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  • Writer's pictureRob Ervin

Alex Reviews "A Man Called Otto"

Tom Hanks could be the most likeable actor on the planet. With years of experience as “America’s Dad,” and while there is a level of that continuing in A Man Called Otto, this is NOT what should be expected. I know what you may be thinking here: the trailers make it look lighthearted and funny, but this may just be the darkest movie Hanks has ever done. There have been darker films he has on his resume, but this is his darkest role at times I felt I could not be settled within because of how haunting he is certain moments that are fully relatable.

Otto Anderson is the surliest and crankiest member of a small community in western Pennsylvania. He may not legally be a grumpy old man, but that is exactly what he is as the years have gone by after the passing of his beloved wife (Rachel Keller). This perception is on display for all who see or hear him, and his frustration towards others is matched only by his deep sadness in the time he spends alone until a young family moves in that leads to a friendship with Marisol (Mariana Treviño). They both start to learn from each other as they also grow together.

Outside of the performance by Tom Hanks, there is little to the picture that is drastically amazing. The script (based on a best-selling book) is a straightforward story that did not surprise me beyond the dark moments. However, it executes exactly as it needs to and made me emotional more often than possibly any movie I have ever seen carried by the flashback scenes with Otto and his wife. Keller absolutely pops off the screen and delivers on how much empathy is needed by the grieving the widower. Unfortunately, Hanks’ son, Truman, doesn’t quite have the skill his father and brother do to equal Keller’s performance, but his subdued delivery may be what makes her performance feel so dynamic.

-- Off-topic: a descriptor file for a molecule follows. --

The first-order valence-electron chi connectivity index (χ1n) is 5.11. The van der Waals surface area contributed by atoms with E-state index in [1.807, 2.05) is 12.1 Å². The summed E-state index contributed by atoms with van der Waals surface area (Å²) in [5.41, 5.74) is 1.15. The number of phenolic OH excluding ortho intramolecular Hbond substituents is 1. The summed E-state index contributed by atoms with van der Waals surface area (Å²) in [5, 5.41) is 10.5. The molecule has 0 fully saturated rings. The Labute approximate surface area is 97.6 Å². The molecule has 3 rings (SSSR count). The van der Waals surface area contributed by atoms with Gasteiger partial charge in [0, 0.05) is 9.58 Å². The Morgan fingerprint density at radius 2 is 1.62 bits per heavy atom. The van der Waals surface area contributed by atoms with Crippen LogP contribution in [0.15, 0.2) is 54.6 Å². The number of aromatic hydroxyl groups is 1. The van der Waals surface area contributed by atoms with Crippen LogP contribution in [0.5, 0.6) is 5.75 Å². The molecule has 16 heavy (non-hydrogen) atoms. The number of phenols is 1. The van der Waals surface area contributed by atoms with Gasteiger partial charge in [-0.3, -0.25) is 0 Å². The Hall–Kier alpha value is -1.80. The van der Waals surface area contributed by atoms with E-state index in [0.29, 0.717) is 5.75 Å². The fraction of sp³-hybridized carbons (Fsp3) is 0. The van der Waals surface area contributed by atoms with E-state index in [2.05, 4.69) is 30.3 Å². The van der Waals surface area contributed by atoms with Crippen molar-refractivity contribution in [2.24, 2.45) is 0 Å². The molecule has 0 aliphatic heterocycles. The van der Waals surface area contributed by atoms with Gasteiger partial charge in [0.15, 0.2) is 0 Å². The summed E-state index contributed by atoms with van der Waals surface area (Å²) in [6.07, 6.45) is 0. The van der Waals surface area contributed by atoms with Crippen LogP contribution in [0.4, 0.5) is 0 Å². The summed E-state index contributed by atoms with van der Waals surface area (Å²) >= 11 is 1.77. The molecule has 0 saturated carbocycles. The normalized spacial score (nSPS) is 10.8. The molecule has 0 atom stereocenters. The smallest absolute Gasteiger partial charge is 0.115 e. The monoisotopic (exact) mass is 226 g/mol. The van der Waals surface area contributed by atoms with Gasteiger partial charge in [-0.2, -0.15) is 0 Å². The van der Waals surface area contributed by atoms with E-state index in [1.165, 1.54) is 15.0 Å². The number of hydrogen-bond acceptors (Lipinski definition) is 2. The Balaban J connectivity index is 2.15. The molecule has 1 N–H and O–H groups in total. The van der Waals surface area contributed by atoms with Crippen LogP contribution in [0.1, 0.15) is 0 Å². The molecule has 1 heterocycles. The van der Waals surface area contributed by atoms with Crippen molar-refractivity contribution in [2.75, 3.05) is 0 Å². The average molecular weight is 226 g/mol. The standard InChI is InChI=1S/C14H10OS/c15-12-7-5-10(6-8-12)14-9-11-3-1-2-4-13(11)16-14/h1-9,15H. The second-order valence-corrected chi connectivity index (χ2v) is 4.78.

Sometimes a film is a perfect example how important support roles (often unmemorable and forgotten) emphasize what is important, even if they seem unimportant. Fortunately, turns by Cameron Britton, Mack Bayda, Juanita Jennings, and Manuel Garcia-Rulfo actually stand out by taking characters that could otherwise be seen as “just being there” become crucial to the narrative character growth of the stars. This is also furthered by more present characters played by Christana Montoya and Alessandra Perez, who are the perfect counterpoints to Otto’s grouch in order to break down his walls of self-isolating behavior.

To his credit, director Marc Forster does a wonderful job framing the neighborhood and its residents perfectly to balance the quaintness of A Man Called Otto’s setting while making the story feel gripping and important. This is not always an easy task for someone who has done impressive work on a grander scale as he did with World War Z and Quantum of Solace. There is a genuine part of me that believes he had to be the director for A Man Called Otto to succeed given the connection he may feel for the European source material.

This may not make a ton of money or have a huge budget but it could lead the pack in 2023 for having the most heart. Make sure to bring all the tissues you own for both the joyous and sad moments. Fortunately, both feel like a therapeutic release that just feels good.

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